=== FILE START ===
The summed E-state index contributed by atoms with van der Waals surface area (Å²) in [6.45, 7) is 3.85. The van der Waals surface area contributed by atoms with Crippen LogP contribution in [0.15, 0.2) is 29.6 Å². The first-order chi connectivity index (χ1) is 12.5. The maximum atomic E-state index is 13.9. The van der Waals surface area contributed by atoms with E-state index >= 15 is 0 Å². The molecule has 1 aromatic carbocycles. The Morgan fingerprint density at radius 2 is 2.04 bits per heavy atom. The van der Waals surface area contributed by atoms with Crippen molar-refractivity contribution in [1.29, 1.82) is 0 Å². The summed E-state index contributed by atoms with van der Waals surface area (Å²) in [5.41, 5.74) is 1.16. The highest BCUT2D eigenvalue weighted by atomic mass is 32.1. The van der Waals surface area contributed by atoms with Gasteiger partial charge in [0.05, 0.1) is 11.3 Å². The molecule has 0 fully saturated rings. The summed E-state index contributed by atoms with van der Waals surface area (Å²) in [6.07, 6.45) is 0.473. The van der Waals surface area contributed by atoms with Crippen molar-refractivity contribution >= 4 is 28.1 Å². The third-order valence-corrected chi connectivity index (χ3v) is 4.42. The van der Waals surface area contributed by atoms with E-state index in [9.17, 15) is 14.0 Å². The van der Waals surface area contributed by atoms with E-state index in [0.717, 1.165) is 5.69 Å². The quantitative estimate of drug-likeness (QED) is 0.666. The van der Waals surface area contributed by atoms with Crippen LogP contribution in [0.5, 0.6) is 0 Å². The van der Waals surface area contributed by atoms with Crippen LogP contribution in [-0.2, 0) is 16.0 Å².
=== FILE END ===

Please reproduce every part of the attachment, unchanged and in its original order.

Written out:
The summed E-state index contributed by atoms with van der Waals surface area (Å²) in [6.45, 7) is 3.85. The van der Waals surface area contributed by atoms with Crippen LogP contribution in [0.15, 0.2) is 29.6 Å². The first-order chi connectivity index (χ1) is 12.5. The maximum atomic E-state index is 13.9. The van der Waals surface area contributed by atoms with E-state index >= 15 is 0 Å². The molecule has 1 aromatic carbocycles. The Morgan fingerprint density at radius 2 is 2.04 bits per heavy atom. The van der Waals surface area contributed by atoms with Crippen molar-refractivity contribution in [1.29, 1.82) is 0 Å². The summed E-state index contributed by atoms with van der Waals surface area (Å²) in [5.41, 5.74) is 1.16. The highest BCUT2D eigenvalue weighted by atomic mass is 32.1. The van der Waals surface area contributed by atoms with Gasteiger partial charge in [0.05, 0.1) is 11.3 Å². The molecule has 0 fully saturated rings. The summed E-state index contributed by atoms with van der Waals surface area (Å²) in [6.07, 6.45) is 0.473. The van der Waals surface area contributed by atoms with Crippen molar-refractivity contribution >= 4 is 28.1 Å². The third-order valence-corrected chi connectivity index (χ3v) is 4.42. The van der Waals surface area contributed by atoms with E-state index in [9.17, 15) is 14.0 Å². The van der Waals surface area contributed by atoms with E-state index in [0.717, 1.165) is 5.69 Å². The quantitative estimate of drug-likeness (QED) is 0.666. The van der Waals surface area contributed by atoms with Crippen LogP contribution in [0.5, 0.6) is 0 Å². The van der Waals surface area contributed by atoms with Crippen LogP contribution in [-0.2, 0) is 16.0 Å².